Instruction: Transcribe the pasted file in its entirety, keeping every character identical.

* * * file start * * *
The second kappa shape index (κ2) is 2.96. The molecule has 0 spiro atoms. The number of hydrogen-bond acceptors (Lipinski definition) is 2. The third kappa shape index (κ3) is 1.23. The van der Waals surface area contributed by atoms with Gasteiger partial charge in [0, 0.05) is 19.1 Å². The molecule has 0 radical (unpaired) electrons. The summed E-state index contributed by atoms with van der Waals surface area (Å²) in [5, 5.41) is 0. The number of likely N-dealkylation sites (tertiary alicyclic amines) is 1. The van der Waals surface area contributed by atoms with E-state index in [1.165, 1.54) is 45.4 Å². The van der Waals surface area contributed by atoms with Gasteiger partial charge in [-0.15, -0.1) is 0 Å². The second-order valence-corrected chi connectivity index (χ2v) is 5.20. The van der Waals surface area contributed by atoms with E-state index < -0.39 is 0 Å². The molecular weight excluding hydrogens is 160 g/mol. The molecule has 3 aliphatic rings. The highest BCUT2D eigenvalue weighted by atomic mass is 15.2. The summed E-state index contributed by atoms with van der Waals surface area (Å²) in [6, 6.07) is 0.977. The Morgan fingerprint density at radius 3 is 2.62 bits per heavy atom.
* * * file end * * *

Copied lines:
The second kappa shape index (κ2) is 2.96. The molecule has 0 spiro atoms. The number of hydrogen-bond acceptors (Lipinski definition) is 2. The third kappa shape index (κ3) is 1.23. The van der Waals surface area contributed by atoms with Gasteiger partial charge in [0, 0.05) is 19.1 Å². The molecule has 0 radical (unpaired) electrons. The summed E-state index contributed by atoms with van der Waals surface area (Å²) in [5, 5.41) is 0. The number of likely N-dealkylation sites (tertiary alicyclic amines) is 1. The van der Waals surface area contributed by atoms with E-state index in [1.165, 1.54) is 45.4 Å². The van der Waals surface area contributed by atoms with Gasteiger partial charge in [-0.15, -0.1) is 0 Å². The second-order valence-corrected chi connectivity index (χ2v) is 5.20. The van der Waals surface area contributed by atoms with E-state index < -0.39 is 0 Å². The molecular weight excluding hydrogens is 160 g/mol. The molecule has 3 aliphatic rings. The highest BCUT2D eigenvalue weighted by atomic mass is 15.2. The summed E-state index contributed by atoms with van der Waals surface area (Å²) in [6, 6.07) is 0.977. The Morgan fingerprint density at radius 3 is 2.62 bits per heavy atom.